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Cover Your Assets

When you get to the editing stage, you'll focus on assembling a tight movie, with no scenes that will lose your audience's interest. But during the shooting, you want to make a point of getting plenty of coverage. Linger at the end of scenes--don't just quickly stop recording when the action ends. Take a few minutes to shoot the scenery, the reactions of people around you, or objects that catch your eye but may have nothing to do with the subject of your video. You want to go into the editing stage with more than enough footage to work with, because in most cases you won't be able to go back and reshoot something. Having a lot of coverage can wind up being essential when you need to add a few seconds of footage in order to maintain your movie's timing and rhythm.

Dumpster Diving in iMovie

Once you're done shooting, you need to import your footage and begin putting together your movie. As you chop, crop, and rearrange your clips, you can lose track of what the footage looked like originally. This can be problematic when you inevitably want to go back and try a different combination of clips. Fortunately, iMovie offers a few methods to retrieve your footage.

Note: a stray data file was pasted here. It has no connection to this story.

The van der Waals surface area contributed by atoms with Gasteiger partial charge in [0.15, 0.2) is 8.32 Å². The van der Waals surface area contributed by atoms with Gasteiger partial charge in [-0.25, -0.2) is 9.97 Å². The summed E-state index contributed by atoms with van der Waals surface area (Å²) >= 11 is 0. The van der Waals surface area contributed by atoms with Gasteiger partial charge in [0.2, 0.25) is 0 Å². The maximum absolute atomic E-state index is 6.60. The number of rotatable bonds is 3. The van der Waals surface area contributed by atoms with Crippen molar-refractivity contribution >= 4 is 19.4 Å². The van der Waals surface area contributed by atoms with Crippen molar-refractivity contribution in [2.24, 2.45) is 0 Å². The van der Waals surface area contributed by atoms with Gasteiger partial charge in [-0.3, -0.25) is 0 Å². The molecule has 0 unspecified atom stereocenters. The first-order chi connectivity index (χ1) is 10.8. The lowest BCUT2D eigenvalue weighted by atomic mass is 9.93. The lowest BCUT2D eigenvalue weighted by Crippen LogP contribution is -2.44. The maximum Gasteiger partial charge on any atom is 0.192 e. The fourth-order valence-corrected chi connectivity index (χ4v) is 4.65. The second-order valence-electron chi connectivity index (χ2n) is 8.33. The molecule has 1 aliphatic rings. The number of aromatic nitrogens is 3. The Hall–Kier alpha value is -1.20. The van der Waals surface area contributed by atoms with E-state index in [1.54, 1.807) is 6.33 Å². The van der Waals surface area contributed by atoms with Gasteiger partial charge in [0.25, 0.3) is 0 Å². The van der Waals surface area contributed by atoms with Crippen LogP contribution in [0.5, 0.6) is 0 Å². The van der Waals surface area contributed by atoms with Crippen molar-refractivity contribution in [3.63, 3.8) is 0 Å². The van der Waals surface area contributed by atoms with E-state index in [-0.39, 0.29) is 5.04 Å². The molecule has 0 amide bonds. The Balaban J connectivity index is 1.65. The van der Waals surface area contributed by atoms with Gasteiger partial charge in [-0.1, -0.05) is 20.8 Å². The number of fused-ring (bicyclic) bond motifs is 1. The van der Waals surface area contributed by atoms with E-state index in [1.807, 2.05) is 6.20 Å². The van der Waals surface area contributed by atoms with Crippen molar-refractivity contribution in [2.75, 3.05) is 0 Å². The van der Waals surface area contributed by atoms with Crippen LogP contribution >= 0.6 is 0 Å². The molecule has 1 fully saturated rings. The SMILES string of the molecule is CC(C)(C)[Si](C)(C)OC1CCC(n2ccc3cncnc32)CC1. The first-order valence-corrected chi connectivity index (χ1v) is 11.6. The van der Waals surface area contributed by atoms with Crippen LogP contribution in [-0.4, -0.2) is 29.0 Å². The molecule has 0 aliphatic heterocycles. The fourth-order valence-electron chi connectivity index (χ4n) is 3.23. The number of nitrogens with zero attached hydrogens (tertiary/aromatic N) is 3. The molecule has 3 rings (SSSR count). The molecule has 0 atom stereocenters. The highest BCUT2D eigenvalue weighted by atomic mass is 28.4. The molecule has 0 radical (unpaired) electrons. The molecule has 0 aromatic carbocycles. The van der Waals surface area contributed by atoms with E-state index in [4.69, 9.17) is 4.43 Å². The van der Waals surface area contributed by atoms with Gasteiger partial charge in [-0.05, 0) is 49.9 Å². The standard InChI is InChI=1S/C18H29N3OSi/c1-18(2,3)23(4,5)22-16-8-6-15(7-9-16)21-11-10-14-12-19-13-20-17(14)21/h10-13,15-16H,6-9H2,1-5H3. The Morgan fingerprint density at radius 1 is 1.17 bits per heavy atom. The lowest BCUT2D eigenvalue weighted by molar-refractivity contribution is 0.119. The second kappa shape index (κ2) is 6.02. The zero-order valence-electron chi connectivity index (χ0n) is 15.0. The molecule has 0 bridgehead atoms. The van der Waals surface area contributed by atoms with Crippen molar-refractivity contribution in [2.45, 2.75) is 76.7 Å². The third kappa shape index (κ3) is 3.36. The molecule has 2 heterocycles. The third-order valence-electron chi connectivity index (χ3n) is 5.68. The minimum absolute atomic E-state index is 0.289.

Probably most useful method is to invoke the Undo command. iMovie supports 10 levels of Undo. Be forewarned, however, that the counter resets if you close your iMovie project and then open it again.

Another method is to restore an original clip. As you make edits, iMovie only records the changes that have been applied to the clip--it doesn't actually split the clip file that exists on your hard disk. So even if you've taken a long clip and split it into a hundred snippets, you can still select a snippet and choose Restore Clip Media from the Advanced menu to go back to the original (the other 99 snippets remain in place).

The only time this becomes a problem is when you throw clips into the Trash. Unlike the Trash in the Finder, you can't open iMovie's bin and grab a discarded clip like a half-eaten banana. Once it's thrown away, consider that clip gone. However, at this point you can still use the restore command on another snippet to get the full clip. But if you use the Empty Trash command at any point, then the clip is gone gone - emptying the Trash prompts iMovie to delete the affected snippets from the clip file on the hard disk.

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